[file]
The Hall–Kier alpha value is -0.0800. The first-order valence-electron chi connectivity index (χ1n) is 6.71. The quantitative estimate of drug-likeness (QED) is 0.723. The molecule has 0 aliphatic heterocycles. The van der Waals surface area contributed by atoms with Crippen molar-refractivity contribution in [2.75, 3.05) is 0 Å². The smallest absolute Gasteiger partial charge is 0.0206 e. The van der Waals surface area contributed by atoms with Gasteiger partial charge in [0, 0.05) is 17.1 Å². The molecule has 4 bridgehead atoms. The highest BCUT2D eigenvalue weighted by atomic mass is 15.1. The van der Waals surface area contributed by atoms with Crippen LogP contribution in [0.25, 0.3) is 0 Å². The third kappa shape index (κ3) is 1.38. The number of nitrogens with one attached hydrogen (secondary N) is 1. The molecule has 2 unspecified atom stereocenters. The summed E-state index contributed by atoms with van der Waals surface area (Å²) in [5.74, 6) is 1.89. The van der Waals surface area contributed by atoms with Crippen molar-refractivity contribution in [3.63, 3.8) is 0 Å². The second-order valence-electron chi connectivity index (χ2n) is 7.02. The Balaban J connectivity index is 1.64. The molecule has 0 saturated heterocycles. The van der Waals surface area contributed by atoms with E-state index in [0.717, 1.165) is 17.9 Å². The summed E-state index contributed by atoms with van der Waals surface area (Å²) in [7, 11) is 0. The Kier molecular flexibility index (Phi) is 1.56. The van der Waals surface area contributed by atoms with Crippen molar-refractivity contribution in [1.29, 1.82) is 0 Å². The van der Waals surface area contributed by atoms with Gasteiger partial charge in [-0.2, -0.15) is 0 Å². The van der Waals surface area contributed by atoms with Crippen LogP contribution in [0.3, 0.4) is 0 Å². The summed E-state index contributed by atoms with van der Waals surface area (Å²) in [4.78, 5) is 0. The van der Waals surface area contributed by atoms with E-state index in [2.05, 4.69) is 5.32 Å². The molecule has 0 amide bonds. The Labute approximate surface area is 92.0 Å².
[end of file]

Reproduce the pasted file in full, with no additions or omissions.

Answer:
The Hall–Kier alpha value is -0.0800. The first-order valence-electron chi connectivity index (χ1n) is 6.71. The quantitative estimate of drug-likeness (QED) is 0.723. The molecule has 0 aliphatic heterocycles. The van der Waals surface area contributed by atoms with Crippen molar-refractivity contribution in [2.75, 3.05) is 0 Å². The smallest absolute Gasteiger partial charge is 0.0206 e. The van der Waals surface area contributed by atoms with Gasteiger partial charge in [0, 0.05) is 17.1 Å². The molecule has 4 bridgehead atoms. The highest BCUT2D eigenvalue weighted by atomic mass is 15.1. The van der Waals surface area contributed by atoms with Crippen LogP contribution in [0.25, 0.3) is 0 Å². The third kappa shape index (κ3) is 1.38. The number of nitrogens with one attached hydrogen (secondary N) is 1. The molecule has 2 unspecified atom stereocenters. The summed E-state index contributed by atoms with van der Waals surface area (Å²) in [5.74, 6) is 1.89. The van der Waals surface area contributed by atoms with Crippen molar-refractivity contribution in [3.63, 3.8) is 0 Å². The second-order valence-electron chi connectivity index (χ2n) is 7.02. The Balaban J connectivity index is 1.64. The molecule has 0 saturated heterocycles. The van der Waals surface area contributed by atoms with E-state index in [0.717, 1.165) is 17.9 Å². The summed E-state index contributed by atoms with van der Waals surface area (Å²) in [7, 11) is 0. The Kier molecular flexibility index (Phi) is 1.56. The van der Waals surface area contributed by atoms with Crippen molar-refractivity contribution in [1.29, 1.82) is 0 Å². The van der Waals surface area contributed by atoms with Gasteiger partial charge in [-0.2, -0.15) is 0 Å². The van der Waals surface area contributed by atoms with Crippen LogP contribution in [0.3, 0.4) is 0 Å². The summed E-state index contributed by atoms with van der Waals surface area (Å²) in [4.78, 5) is 0. The van der Waals surface area contributed by atoms with E-state index in [2.05, 4.69) is 5.32 Å². The molecule has 0 amide bonds. The Labute approximate surface area is 92.0 Å².